Something similar has been going on at Queen’s Park. Two new traffic lights have been installed in the past few years (I haven’t been paying that much attention, they just sort of popped up one day). And now more recently, the corner of Hoskin Ave. and Queen’s Park has been redone. Anyone who has ever walked past the University of Toronto law school will be familiar with this corner – because the way it used to be was absurd. Most importantly, the cars turning off Queen’s Park onto Hoskin (and thus, into campus) had a dedicated right hand turn lane that was exempt from the traffic light (meaning they didn’t have to come to a stop on red), and there was a large sign instructing pedestrians to yield to the cars. This is, again, right in the middle of a university campus! So you would sometimes see 30 or 40 pedestrians standing around, waiting several minutes for a chance to cross the street as the cars went whipping by. (To compound the absurdity, the cars turning right ran straight into a traffic light, a half-block down the road, so there was no real benefit to them from the whole arrangement.)

One day I came to work to see city crews ripping up the whole thing. When they put it back together, the dedicated right-hand turn lane for cars was gone, replaced by a big fat chunk of grass. A standard traffic light had been installed, and just past the light, the number of lanes for cars was reduced by one (with what looks like a separated bike lane being installed). Here’s a picture:


This is a huge increase in pedestrian-friendliness. But perhaps more importantly, it is also a perceived decrease in car-friendliness. (I think it is worth emphasizing that this is mainly a matter of perception. In a downtown area, where roads are essentially at capacity, and all movement is metered by traffic lights, cars essentially have a fixed speed, and there is nothing an individual driver can do to go faster. All of the aggressive driving you see, such as passing, is largely based on an illusion. It may mean that one person gets to the next red light a few seconds before the other, but then they both wind up stopped at the light, and so the several-second gain is immediately lost.)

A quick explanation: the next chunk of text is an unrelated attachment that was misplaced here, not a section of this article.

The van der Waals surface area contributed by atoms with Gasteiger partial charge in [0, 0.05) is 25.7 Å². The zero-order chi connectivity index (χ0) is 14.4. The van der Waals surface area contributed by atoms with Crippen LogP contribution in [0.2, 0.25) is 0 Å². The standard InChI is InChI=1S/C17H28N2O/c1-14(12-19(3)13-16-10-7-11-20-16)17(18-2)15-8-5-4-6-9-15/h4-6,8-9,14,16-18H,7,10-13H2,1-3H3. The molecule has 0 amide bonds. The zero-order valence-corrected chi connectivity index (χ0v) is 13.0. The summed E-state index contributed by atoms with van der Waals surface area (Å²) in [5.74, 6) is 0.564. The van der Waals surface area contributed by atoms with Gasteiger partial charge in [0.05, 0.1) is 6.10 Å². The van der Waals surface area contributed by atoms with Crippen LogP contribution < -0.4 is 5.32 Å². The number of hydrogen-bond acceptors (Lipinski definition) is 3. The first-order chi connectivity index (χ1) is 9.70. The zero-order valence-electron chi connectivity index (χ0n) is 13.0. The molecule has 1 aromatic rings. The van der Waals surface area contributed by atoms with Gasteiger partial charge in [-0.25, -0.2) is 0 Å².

In any case, what I find interesting about the whole business is that it is occurring during year four of the Ford administration in Toronto. Rob Ford was elected on the basis of a promise to end “the war on the car.” In other words, a large portion of his support came from car drivers, who are subject to the perception that they are slowly being squeezed out of the roadways, or order to make room for bikes, pedestrians and streetcars. In other words, the kind of changes that have been being made around Queen’s Park the past few years are precisely what Rob Ford was elected to put a stop to.

So the question that is foremost in my mind is, how does this sort of planning and roadwork proceed, pretty much independent of the preferences of elected politicians? I know that Toronto has a “weak mayor” system, so Rob Ford is not in a position to unilaterally boss around the planning department. At the same time, the mayor has enormous say over the composition of committees, and so with his allies is in a position to exercise considerable influence.

My suspicion is that the planning department simply operates with an enormous amount of autonomy, and that projects like this are “below the radar” of elected officials. I wouldn’t be surprised to learn that someone in the planning department figured out 20 years ago that they needed to do something about Queen’s Park, and that this has been moving down the list of “things to do” for a long time. Elections can either speed up or slow down the movement along the list, but they are not in a position to change it in a fundamental way. (Also on the list will be getting rid of the overpass at Wellesley and Hart House Circle and turning it into a level intersection – we’ll see when that happens.)